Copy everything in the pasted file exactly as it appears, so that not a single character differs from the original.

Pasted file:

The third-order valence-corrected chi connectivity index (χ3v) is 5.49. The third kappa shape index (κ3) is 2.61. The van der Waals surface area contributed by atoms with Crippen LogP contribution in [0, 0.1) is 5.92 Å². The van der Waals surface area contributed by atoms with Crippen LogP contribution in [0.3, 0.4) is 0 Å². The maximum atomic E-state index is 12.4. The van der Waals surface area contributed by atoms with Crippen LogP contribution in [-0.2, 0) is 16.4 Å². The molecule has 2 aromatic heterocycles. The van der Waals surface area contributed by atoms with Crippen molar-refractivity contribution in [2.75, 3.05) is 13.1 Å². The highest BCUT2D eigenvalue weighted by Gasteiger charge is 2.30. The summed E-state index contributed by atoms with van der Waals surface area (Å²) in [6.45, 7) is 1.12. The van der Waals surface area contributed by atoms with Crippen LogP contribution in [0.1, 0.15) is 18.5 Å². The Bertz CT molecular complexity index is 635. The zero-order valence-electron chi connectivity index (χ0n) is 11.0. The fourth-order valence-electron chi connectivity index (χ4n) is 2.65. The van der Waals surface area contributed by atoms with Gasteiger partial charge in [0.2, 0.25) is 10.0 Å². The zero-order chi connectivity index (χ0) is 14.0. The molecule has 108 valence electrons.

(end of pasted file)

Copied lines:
The third-order valence-corrected chi connectivity index (χ3v) is 5.49. The third kappa shape index (κ3) is 2.61. The van der Waals surface area contributed by atoms with Crippen LogP contribution in [0, 0.1) is 5.92 Å². The van der Waals surface area contributed by atoms with Crippen LogP contribution in [0.3, 0.4) is 0 Å². The maximum atomic E-state index is 12.4. The van der Waals surface area contributed by atoms with Crippen LogP contribution in [-0.2, 0) is 16.4 Å². The molecule has 2 aromatic heterocycles. The van der Waals surface area contributed by atoms with Crippen molar-refractivity contribution in [2.75, 3.05) is 13.1 Å². The highest BCUT2D eigenvalue weighted by Gasteiger charge is 2.30. The summed E-state index contributed by atoms with van der Waals surface area (Å²) in [6.45, 7) is 1.12. The van der Waals surface area contributed by atoms with Crippen LogP contribution in [0.1, 0.15) is 18.5 Å². The Bertz CT molecular complexity index is 635. The zero-order valence-electron chi connectivity index (χ0n) is 11.0. The fourth-order valence-electron chi connectivity index (χ4n) is 2.65. The van der Waals surface area contributed by atoms with Gasteiger partial charge in [0.2, 0.25) is 10.0 Å². The zero-order chi connectivity index (χ0) is 14.0. The molecule has 108 valence electrons.